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Is Google Stadia A Flop?

After spending much of 2019 building up to what was hyped as a revolution in the way video games are bought, played, and enjoyed, it’s all gone a little bit quiet in terms of the Google Stadia. This was supposed to be the ultimate video-gaming gadget – a simple method of turning virtually anything with a screen into a console capable of playing the latest and greatest video games in the world. Hardware performance was no longer an issue. Graphics cards and storage were no longer an issue. It should have been a watershed moment in gaming – so what’s happened to it?

The answer is that it launched, but at the time of writing, it’s barely done any more than that. Pre-order sales figures were low, and there’s been very little mainstream coverage of the device since its November launch date. You’ll find endless column inches about the potential of Stadia written prior to the launch, but very little written afterward. What has been written hasn’t been particularly complimentary. The hype train didn’t just dissipate; it disappeared completely. So what went wrong?

The Games

This is the most glaring error that Google could ever have made with a brand new video gaming console, and yet they made it. Stadia was touted and presented as a kind of Netflix equivalent for video games – all the games you could ever want, ready to stream, in one place. It’s the same money-making strategy that works for online slots websites. Why would anyone need to go out of the house to a casino if they could find everything they could conceivably want at an online slots website? The answer is that they wouldn’t and frequently don’t, but there’s a fundamental difference. Online slots websites have several hundred slot games available. Stadia has barely a dozen, and the majority of them are old. Of the big-name games that it does have, none are exclusive to the platform.

This is an almost unforgivable error to make at the point of launch. The potential of Stadia was massive. Players who have been forced to choose between the Xbox or the PlayStation (or buy both) should no longer have been faced with that conundrum. The very best games for all platforms should all have been united under Stadia, and there’s no reason for them not to be. The hardware is all accessed remotely, and so Google could even have Sony and Microsoft machines running the games if they so desired. They didn’t do that, and launched with an extensively depleted range.

There’s little point in a gaming system that doesn’t have games, and so right now, there seems to be little point to Google Stadia.

Internet Issues

This is a classic case of developers and programmers living in a bubble. To make use of Google Stadia, you need to have access to an internet connection capable of reliably sustaining a connection speed of at least 10mbps. In practice, you’ll experience jittery, lagging performance if your connection can’t give you at least double that.

That’s fine for the people who designed the system because they’re sitting in offices with super-fast fiber-optic connections. It’s less fine for everyone else.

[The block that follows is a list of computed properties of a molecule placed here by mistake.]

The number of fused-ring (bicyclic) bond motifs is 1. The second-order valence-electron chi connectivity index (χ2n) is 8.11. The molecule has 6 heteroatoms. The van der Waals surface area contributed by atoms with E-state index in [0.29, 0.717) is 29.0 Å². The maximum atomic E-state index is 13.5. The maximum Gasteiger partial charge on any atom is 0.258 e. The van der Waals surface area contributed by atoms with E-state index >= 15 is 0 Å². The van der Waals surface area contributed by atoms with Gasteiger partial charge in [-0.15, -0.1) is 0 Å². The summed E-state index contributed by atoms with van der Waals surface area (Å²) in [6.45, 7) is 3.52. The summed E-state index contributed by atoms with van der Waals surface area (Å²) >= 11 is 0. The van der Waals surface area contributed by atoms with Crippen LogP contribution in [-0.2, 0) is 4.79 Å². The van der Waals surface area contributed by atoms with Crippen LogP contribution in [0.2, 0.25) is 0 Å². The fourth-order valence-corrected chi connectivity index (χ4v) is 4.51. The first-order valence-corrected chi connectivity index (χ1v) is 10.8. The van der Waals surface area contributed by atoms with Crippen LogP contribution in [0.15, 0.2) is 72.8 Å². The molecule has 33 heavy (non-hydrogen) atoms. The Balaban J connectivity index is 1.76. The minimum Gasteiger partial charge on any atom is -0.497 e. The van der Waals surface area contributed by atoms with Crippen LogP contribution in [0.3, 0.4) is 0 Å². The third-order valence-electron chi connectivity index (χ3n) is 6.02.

In major towns and cities, fiber-optic broadband internet is everywhere, and the connection speed isn’t a problem. In smaller towns and villages – especially in rural locations – an internet connection that fast is a distant dream. This is especially true in large parts of the United States of America, which should have been one of Stadia’s target markets. When such a significant portion of your potential customer base can’t use your product, you should pause and think twice about whether your product is actually viable.

Bad Press

Among the small community of players who’ve picked up Google Stadia and are enjoying it, there’s a theory that elements of the gaming press were determined to oppose Stadia from the moment it was announced. There’s enough evidence around to give credence to those theories – the word ‘flop’ was used in several places weeks before Stadia had launched, which seems unfair.

Could it be the case that Microsoft and Sony called up their friends in the gaming press and ensured that their new rival would get a negative reception? Has Stadia not been given a fair hearing? It’s impossible to say. There’s only so much that a determinedly negative reviewer could do, though. If the streaming speed wasn’t an issue, and the lack of games didn’t limit the options available to players, no amount of bad reviews could mask the fact that the system fundamentally worked. Even if there were reviewers out there determined to give them a hard time, Google has made it harder for themselves by failing on such basic requirements.

It isn’t all over for Stadia yet. Google seems to be committed to the platform and has promised that more games and better functionality will appear shortly after the New Year. They feel that Stadia is the console equivalent of the 2020s, and so they’re happy to wait until the 2020s have arrived to prove that. If that’s the case, though, why launch now at all? Wouldn’t it have made more sense to hold back a few months, iron out technical issues, and develop a more extensive collection of games before they made Stadia available to the public? Without the substance to back it up, the launch has felt rushed and lackluster, and so it’s no surprise that the response from the intended audience for the product has been almost universally apathetic.

Right now, Google Stadia is little more than a controller that looks like it’s been taken from an Xbox and adapted for connection to a mobile phone. It won’t get far beyond that point unless Google is able to show it some serious love and attention early in the New Year. If they want to bring about a revolution in gaming, they’re going to need a revolution in optimism about their new toy first. Are they capable of doing it? It might take us until the end of 2020 to find out.